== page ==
Bury Tomorrow Frontman - Daniel Winter-Bates: Part One

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Welcome all to part one of this very exciting instalment of Daniel in the Lion’s Den. This interview was with arguably the loudest advocate for mental health in the world, Mr Daniel Winter-Bates. Dan lifetime has accumulated many accomplishments and traits which has made him the ideal guest speaker to enter the Lion's Den. Along with being the respected frontman for heavy metal band, Bury Tomorrow, Dan is also an over 13-year veteran of the National Health Service - currently the Lead Freedom to Speak Up Guardian for the Solent NHS Trust. In this chat I wanted to dig deep into the origins of his life and discuss how the sub-cultured lifestyle of our youths, although from different environments, appear to have similarities. We hope you enjoy the journey.


“Let’s start from the beginning…”

I wanted to begin this discussion by asking about his childhood to begin to discover the foundations of his current lifestyle. I asked Dan if we were able to go back over twenty-years ago and walk me though his days as a young man.


“Yeah, I had a really good upbringing. Working-class background in my first memories, but then quickly we moved down south when I was younger... My parent’s were incredibly moral, ethical, taught me all about inclusion; diversity; equality; and had a really, grounded youth, in that sense. I could talk to them about anything, you know. There was no real stigma from my perspective around mental health. It was always {“you can talk to us about anything”} which was the best thing because that’s the thing when trying to strive for it within the mental health community or the appreciating mental health community, and I think I had the best possible options that are available to me to be able to approach some of the stuff I was going through.”


Before finding music, Dan had always been a talented kid, especially when it came to musical instruments, and his transition from primary to secondary school really settled him into the niche of the music-scene in an alternative subculture. His maturity into the world of rock and metal came from noticing the passion behind the lyrics and the music itself. Surrounded by a more alternative friendship group and grasping the concept of the “Emo world” became Dan’s fuel to begin a life within the industry.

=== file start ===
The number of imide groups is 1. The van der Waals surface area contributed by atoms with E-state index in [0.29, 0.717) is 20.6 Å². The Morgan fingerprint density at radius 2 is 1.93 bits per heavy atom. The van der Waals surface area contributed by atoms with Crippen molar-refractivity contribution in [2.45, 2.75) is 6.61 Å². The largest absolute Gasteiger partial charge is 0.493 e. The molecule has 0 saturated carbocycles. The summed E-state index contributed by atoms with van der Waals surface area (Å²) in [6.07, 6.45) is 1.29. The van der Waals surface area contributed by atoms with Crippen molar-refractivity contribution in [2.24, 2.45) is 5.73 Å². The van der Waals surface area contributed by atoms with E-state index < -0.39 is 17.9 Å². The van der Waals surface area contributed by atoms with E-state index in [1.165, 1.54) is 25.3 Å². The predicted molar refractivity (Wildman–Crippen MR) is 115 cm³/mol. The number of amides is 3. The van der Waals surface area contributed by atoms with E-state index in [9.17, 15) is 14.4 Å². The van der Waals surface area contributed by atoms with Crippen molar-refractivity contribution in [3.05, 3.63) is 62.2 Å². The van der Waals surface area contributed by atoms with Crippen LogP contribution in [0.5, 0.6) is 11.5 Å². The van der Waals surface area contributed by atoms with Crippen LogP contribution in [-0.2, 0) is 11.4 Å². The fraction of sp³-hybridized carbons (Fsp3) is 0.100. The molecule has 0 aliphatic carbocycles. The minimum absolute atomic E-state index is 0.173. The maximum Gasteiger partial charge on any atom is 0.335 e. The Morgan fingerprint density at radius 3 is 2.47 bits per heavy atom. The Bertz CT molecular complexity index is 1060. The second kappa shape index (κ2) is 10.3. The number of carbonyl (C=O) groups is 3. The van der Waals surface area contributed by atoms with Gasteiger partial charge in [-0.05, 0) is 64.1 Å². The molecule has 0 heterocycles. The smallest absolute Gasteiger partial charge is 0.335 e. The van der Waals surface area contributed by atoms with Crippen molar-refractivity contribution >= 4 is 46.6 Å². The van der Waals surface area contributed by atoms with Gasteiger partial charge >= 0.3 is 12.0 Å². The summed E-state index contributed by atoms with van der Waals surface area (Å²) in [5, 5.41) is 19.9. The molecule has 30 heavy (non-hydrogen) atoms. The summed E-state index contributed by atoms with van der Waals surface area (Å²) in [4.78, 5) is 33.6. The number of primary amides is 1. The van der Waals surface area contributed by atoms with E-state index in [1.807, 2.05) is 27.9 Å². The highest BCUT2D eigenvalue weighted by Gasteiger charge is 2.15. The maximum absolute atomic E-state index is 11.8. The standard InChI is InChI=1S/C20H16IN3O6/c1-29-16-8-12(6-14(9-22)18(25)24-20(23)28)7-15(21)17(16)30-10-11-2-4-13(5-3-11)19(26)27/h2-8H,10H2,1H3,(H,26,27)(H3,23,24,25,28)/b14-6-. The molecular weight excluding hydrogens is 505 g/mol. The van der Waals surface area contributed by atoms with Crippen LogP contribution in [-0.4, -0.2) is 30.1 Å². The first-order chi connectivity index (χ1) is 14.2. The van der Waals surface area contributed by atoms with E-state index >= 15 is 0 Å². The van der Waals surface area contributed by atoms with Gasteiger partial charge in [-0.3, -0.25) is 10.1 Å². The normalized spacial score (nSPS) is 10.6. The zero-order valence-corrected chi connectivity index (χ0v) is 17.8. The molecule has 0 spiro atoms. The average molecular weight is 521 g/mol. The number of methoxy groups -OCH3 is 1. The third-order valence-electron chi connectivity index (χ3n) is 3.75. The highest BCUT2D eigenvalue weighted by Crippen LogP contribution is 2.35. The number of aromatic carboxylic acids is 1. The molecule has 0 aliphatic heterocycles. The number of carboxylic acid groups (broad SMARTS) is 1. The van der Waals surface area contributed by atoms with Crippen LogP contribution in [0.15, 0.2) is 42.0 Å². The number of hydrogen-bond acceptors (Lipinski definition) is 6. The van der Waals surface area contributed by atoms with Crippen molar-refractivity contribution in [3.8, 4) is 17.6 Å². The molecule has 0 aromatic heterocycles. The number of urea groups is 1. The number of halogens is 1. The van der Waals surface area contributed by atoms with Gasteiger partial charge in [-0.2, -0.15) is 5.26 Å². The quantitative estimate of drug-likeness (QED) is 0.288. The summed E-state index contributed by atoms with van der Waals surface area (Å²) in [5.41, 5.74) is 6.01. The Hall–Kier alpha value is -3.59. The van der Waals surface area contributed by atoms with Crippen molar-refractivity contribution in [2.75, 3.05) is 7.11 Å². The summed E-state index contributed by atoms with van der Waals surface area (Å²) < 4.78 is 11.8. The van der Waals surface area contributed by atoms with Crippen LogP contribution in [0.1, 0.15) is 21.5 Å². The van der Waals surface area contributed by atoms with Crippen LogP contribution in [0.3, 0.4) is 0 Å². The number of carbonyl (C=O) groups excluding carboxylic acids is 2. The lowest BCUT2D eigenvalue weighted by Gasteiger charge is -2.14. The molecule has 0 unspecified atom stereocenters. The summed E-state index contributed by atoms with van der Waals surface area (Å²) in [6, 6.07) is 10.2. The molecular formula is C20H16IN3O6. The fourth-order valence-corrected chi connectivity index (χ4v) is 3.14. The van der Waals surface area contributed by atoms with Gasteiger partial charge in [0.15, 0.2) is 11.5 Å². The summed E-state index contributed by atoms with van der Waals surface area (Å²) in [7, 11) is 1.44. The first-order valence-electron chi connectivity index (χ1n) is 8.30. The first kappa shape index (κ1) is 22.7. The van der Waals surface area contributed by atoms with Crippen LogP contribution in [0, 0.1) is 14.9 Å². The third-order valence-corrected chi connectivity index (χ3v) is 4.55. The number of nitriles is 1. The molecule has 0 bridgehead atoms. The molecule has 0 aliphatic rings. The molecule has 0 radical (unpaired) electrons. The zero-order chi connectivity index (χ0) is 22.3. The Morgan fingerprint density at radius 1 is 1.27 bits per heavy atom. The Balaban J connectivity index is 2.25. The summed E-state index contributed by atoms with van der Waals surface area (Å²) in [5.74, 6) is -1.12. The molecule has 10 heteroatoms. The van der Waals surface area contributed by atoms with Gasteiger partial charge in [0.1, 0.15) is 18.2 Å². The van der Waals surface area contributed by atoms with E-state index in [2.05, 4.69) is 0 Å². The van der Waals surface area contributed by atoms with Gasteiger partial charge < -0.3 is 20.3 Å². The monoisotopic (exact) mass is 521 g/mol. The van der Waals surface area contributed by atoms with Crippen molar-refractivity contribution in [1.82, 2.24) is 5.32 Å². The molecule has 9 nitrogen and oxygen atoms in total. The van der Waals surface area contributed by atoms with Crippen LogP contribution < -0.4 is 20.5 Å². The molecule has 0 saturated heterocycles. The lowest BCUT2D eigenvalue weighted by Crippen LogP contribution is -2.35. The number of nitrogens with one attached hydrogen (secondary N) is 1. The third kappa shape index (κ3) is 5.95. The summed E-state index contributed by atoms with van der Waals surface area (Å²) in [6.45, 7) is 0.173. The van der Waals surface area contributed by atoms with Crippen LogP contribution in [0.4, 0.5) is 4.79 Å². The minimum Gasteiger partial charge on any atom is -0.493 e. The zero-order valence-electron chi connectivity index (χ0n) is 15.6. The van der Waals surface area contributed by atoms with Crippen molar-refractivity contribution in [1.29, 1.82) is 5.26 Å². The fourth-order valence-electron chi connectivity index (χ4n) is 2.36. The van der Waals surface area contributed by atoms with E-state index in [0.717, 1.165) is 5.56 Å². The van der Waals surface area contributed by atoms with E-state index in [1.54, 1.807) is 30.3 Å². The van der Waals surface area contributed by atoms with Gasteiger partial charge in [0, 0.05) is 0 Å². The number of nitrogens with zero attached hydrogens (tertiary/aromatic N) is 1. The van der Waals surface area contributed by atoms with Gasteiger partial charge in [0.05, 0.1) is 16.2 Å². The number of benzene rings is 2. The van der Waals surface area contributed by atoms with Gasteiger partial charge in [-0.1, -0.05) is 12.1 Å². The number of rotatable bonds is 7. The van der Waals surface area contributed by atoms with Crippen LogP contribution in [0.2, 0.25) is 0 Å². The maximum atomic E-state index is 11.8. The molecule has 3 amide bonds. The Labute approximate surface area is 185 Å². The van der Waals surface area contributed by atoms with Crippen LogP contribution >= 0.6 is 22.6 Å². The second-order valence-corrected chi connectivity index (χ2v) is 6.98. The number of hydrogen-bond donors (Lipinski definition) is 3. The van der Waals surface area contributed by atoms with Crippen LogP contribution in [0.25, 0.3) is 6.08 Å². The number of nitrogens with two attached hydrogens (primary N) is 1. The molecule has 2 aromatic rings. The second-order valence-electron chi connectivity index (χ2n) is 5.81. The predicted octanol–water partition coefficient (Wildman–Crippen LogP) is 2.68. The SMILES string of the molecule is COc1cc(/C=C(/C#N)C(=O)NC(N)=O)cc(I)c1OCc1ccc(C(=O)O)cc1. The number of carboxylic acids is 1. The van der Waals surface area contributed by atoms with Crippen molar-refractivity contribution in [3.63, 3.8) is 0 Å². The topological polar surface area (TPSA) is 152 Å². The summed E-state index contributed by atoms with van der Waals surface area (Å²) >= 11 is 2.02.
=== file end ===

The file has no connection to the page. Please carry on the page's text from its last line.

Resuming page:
"I was always the drummer in bands, I was always that kid. So, I used to spend every lunch break that I had in the drum room, drumming for like an hour before going back to classes. I just really fell in love with playing music… then I started in an assembly, playing drums or [being] in a band on breaks and I really started pulling myself out of my introverted kinda ways, and shyness, or nervousness.”


In his early teens, around the same time his love for music burst onto the scene, Dan that began suffering from an eating disorder known as Anorexia. This affected his life drastically as he started developing a negative reaction to food that he believes may have been perpetuated from the scene in which he was labelled. The alternative scene has always had its stereotypes and stigmas, as have any other modern culture, and many of its inhabitants appear to have an image of what they must look like. In some cases, eating disorders and conditions of self-loathing are seen as the norm for a majority of people within the subculture.


“I just became incredibly skinny, and I had a really poor relationship with food… I was hiding the fact that I had an eating disorder from my parents, which again was odd because I could’ve spoken to them about it, and never did… I used to throw away lunches and tell my parents that I ate at school so I wouldn’t have as big of a dinner; I’d either leave early or late from my house [even though I lived around the corner from my school] just to avoid the conversation about food.” – Daniel Winter-Bates on his avoidance of food.